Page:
CDM2007 IMPACT SURVEY REVEALS DEFICIENCIES IN IMPLEMENTATION ACROSS UK PROPERTY, BUILDING AND CONSTRUCTION INDUSTRIES
It is more than two years since the introduction
of the Construction (Design and Management) Regulations 2007
(CDM2007), in April 2007. Their purpose was to bear down yet further
on unacceptable levels of avoidable accidents, injuries and deaths.
According to the first CDM2007 Impact Survey, effective
implementation of the regulations still looks to be some way off for
a significant minority of organisations operating in the UK’s
property, building and construction and related sectors.
The survey was carried out online during July by CDM2007.org, the award winning CDM2007 digital training organisation. It reveals that over half (54 per cent) of the 228 CDM2007 duty-holder participants in the survey are not confident that their management colleagues across all levels inside their organisations understand their CDM2007 responsibilities. Almost as many (47 per cent) doubt whether those colleagues are competent to carry out their CDM2007 duties.
Significantly, among specialist Health and Safety professionals surveyed, that opinion is even more strongly held, with 53 per cent of them lacking confidence in fellow managers, at all levels, having CDM 2007 competence.
Those taking part in the survey included a large contingent of Health and Safety professionals (41 per cent) plus strong representation from those with Site (17 per cent) and Design (22 per cent) responsibilities. Other participants came from Planning (5 per cent), Architecture (3 per cent), Training (2 per cent) and other (10 per cent) disciplines.
“Our sample is sufficiently large to offer useful indications of the current state of CDM2007 implementation. All of those who have contributed regard CDM2007 as critical to improving health and safety in the building and construction industries. They understand their responsibilities for turning CDM2007 into reality inside their own organisations, enterprises and practices. As an informed and committed group of people at the frontline, their voices are particularly worth hearing”, said Steve Dalby, Business Director of CDM2007.org
“Most of the survey participants are reporting good progress, however a substantial minority seem to be telling us that there is still plenty of room for improvement on the part of their employers” said Dalby
Senior Level Support
Almost six in ten (59 per cent) respondents see positive recognition and priority being given to CDM2007 by their boards and chief executives. However a sizeable number of participants either say this is not the case (19 per cent) or don’t know (22 per cent). In less than four in ten organisations represented (36 per cent of respondents) chief executives are viewed as actively sponsoring CDM2007.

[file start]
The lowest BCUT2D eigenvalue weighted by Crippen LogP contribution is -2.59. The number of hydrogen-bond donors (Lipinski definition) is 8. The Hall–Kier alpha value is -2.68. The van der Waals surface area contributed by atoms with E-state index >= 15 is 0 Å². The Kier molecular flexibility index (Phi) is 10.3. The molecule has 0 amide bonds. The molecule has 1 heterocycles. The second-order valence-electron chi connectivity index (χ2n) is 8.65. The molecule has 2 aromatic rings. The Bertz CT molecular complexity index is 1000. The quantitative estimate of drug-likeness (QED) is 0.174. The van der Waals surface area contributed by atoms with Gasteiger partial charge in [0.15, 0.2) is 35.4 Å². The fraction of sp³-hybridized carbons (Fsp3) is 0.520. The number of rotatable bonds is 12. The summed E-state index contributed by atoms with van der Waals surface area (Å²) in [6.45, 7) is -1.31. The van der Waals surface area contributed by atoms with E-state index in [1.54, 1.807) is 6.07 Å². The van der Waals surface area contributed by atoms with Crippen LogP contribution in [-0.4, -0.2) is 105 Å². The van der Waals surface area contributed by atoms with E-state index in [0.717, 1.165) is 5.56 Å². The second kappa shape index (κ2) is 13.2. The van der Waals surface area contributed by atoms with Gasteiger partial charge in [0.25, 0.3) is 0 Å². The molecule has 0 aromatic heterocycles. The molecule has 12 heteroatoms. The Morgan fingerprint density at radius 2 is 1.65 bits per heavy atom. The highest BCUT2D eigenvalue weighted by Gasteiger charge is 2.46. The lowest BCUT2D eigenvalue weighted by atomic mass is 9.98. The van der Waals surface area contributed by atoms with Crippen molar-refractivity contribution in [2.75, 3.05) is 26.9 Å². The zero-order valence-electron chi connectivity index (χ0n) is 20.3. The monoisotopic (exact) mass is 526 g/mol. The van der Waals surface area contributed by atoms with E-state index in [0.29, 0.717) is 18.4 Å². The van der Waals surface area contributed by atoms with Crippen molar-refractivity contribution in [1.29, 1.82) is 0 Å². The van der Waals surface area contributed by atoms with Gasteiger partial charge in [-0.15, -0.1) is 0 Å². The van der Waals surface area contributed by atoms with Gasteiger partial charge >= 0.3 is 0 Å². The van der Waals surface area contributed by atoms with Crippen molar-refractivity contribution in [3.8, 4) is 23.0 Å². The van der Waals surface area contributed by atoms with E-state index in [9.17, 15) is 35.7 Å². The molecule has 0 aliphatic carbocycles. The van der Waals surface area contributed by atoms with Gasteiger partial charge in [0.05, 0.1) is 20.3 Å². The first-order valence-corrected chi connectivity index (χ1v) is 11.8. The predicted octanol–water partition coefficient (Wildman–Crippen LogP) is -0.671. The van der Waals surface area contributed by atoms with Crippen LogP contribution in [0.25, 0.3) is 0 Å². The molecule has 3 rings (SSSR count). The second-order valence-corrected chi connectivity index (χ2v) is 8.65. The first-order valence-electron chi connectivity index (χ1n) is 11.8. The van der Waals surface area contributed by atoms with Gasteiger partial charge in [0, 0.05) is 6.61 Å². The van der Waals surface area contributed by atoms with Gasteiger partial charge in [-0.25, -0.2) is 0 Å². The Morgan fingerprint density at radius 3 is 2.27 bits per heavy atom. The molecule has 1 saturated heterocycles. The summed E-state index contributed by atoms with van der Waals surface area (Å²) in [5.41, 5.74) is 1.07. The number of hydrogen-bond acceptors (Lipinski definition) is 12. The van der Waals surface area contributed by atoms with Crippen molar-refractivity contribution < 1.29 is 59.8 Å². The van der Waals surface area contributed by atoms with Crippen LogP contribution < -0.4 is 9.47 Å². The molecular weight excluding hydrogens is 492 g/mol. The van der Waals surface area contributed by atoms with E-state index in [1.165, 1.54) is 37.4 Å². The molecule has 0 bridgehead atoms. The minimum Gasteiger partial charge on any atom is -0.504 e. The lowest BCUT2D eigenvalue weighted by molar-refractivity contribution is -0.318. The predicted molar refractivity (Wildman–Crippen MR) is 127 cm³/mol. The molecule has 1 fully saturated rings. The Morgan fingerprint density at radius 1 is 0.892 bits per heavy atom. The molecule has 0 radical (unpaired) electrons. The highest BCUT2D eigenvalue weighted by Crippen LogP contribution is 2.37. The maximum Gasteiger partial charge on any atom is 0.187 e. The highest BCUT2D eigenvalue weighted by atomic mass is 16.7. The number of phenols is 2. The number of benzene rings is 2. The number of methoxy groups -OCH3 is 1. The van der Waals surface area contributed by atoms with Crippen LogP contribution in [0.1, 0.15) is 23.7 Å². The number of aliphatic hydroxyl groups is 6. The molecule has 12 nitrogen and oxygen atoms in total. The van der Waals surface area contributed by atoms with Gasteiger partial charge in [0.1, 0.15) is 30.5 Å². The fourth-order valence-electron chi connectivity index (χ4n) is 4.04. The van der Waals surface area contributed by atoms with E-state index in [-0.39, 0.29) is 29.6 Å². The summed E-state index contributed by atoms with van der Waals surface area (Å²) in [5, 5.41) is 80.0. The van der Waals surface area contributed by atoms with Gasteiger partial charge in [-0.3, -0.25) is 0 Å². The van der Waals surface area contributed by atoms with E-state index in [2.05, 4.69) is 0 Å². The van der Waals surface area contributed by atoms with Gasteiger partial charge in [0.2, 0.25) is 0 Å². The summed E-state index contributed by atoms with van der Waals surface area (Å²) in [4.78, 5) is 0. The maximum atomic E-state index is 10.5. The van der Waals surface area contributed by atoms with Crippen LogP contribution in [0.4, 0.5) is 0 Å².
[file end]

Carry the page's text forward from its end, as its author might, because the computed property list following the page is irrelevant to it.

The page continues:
While leadership and communication appear to be significant areas needing attention for some organisations, many more (75 per cent) are reported as having set out clear policies for CDM2007 implementation. And a similar number (74 per cent) have clear chains of responsibility in place at all appropriate levels of competence. Perhaps not surprisingly, more than seven in ten respondents (72 per cent) also see a positive CDM2007 culture of awareness and informed activity inside their organisations.
Conversely, one in four respondents (25 per cent) say that their organisations do not have clear CDM2007 policies. A similar number (26 per cent) are not aware of any clear chain of responsibility. Approaching one in three (28 per cent) of those surveyed report that there is no CDM2007 culture.
Support Leads To Confidence
Over six in ten (62 per cent) of respondents are getting the support and resources they need to carry out their own CDM2007 duties. Those who are being given appropriate support also tend (67 per cent of them) to have greater confidence in the competence of their duty-holder colleagues elsewhere in the organisation. On the other hand, 38 per cent of all respondents are adequately supported only sometimes or not at all.
Amongst those reporting that their employers had established a clear chain of CDM2007 responsibility, almost nine in ten of them (88 per cent) also pointed to there being a clear policy for implementation. In addition, almost the same proportion of them (87 per cent) viewed their organisations as having positive CDM2007 cultures. And even more of this group (93 per cent) said that CDM2007 was reflected in their organisations’ workforce related programmes, such as training, performance and professional development
“It appears that those employers who have implemented clear chains of responsibility and implementation policies, positive cultures and appropriate support and resources to duty-holders are broadly the same organisations. That may leave a significant gap between them and others. As many as one in four employers could well be doing a significant amount in these recessionary times, but not enough and not well enough.
“As to the majority of organisations represented, the survey suggests they may be doing better than the minority in embedding CDM2007 good practice, but at least some of them cannot yet be too confident they are taking enough effective measures, nor that these are in place throughout their operations” said Dalby.